Non-PC: Is Recession Good For HealthCare?

I am sure this is not a politically correct topic to discuss, but the thought crossed my mind.  Since 75% of the US thinks we are in a recession, I think we can assume that people will act as if we are in a recession.  Never mind the economist definition of whether it’s a recession.

So, what are the implications for healthcare:

  • If I am cost conscious, I should be more willing to accept generics and mail. (pro)
  • If I am cost conscious, I may be more willing to go to a clinic versus a physician or urgent care.  (neutral)
  • If I am cost conscious, I may be more likely to skip doses or not refill my medications. (con)
  • If I am cost conscious, I may not join a gym but instead workout outside.  (neutral)
  • If I am cost conscious, I may not be preventative in my care.  (con)
  • If I am cost conscious, I may be more willing to accept free services offered through my employer or plan. (pro)
  • If I am cost conscious, I may take advantage of all the web tools and member portals which exists.  (pro)

In the big picture, there is a chance that a recession could push individual health insurance faster.  Just like Medicare Part D was a catalyst, a recession could change the employer sponsored healthcare paradigm and drive people to find insurance for themselves.  Making that happen quickly will be an issue.

3 Responses to “Non-PC: Is Recession Good For HealthCare?”

  1. To live healthier keeps a lot of disease at bay, and might come out cheaper not only in health care costs but also at the grocery store.

    Sleep more, eat less (and focus more on vegetables), do good for others, walk a bit, laugh a bit and have sex often – advice from a doctor.

    Alexa Fleckenstein M.D., physician, author.

  2. Correcton of error! This statement:

    If I agree with it I will generate between $500 and $1,500 more per year in medical claims than someone who disagrees with the statement.

    Should have read:

    If I disagree with it I will generate between $500 and $1,500 more per year in medical claims than someone who agrees with the statement.

  3. I like the way you address the complexity of the problem in terms of the many types and combinations of behavioral outcomes that might result from a slowing economy. This kind of multidimensional thinking is missing from health care today. You also point out that it is not clear how one dimension—such as cost consciousness—can shape the way other decisions are made. Does being cost conscious mean I will work out at home and not refill prescriptions and use more online tools and go to clinics instead of doctor’s offices and prefer generic medications by mail and not care about prevention? In other words, can one dimension shape and dictate a host of others?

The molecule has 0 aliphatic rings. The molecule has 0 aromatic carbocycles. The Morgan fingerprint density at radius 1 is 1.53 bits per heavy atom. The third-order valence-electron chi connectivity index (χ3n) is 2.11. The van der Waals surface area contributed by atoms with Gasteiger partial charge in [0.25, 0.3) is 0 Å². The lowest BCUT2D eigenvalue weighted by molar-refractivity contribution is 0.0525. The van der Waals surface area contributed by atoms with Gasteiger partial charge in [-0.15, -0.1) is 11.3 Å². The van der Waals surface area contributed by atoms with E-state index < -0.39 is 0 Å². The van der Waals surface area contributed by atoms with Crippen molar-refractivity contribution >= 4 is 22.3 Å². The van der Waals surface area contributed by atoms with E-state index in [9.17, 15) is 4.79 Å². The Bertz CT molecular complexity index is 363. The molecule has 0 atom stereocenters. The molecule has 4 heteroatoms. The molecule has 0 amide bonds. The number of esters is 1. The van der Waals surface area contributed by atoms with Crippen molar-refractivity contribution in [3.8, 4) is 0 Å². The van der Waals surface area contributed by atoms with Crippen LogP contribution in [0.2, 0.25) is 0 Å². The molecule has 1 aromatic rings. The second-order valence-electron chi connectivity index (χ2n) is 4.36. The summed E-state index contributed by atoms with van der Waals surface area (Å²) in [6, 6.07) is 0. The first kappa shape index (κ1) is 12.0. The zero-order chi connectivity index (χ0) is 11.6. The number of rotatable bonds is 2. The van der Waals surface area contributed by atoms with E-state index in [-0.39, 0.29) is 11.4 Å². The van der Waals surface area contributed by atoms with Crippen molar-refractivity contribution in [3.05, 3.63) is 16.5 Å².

The data says no. The issue of cost consciousness extends into health care issues differently depending on the type of person. About 16% of U.S. adults are naturally cost-conscious with respect to health care spending, even in the best of times! And we better be glad they’re such a big group because they demand health care at a rate that is 7% below the average. If they demanded care consistent with the population, the nation’s health care costs would go up over $3 billion dollars a year. In this segment of adults, the cost conscious dimension has predictable associations with many others. Their care seeking and health behaviors are fairly well mapped:

    • I will stop taking a medication because of the expense
    • I will go to the cheapest care center that doesn’t require an appointment.
    • I won’t go to the doctor because most of the time all I get is a pat on the back and a bill.
    • If I pay for a prescription, how do I even know it’s a real one?
    • I want the cheapest prescription I can get. I don’t care if its name brand or not.
    • My preventive care is focused on keeping me out of the doctor’s office.
    • I’m not big on gyms and exercise. I’ll think about doing sit-ups when I watch T.V. Yeah, I’ll definitely think about it.
    • I’ll use free health services when I need them, but not before I need them.
    • I go online and use web-tools looking for low cost alternatives

    The issue is–will the slowing U.S. economy create more of these types? Not likely. The patterns that define health care behavior and care seeking are fairly independent of economic issues. If I make $100k or year or more, I am just as likely to demand health care services at rates 30% above average as I am to demand services at 20% below average. It’s not about my economic state. It’s about my priorities. It’s about how I respond to a statement like this: “I only seek health care when I am really sick or injured.” If I agree with it I will generate between $500 and $1,500 more per year in medical claims than someone who disagrees with the statement. This difference is verified by years of health plan claims across many diverse populations. That issue of care-seeking propensity is not an economic issue. It’s a cognitive discernment issue related to when a person perceives that its time to seek care.

    Right now the loss of employer sponsored health coverage will mean that many people with major health problems will not be able to get health insurance. If you have a preexisting condition you can’t buy private coverage because the health plans won’t sell it to you. Or if they will sell it to you, it will be for a monthly premium only Britney Spears can afford.

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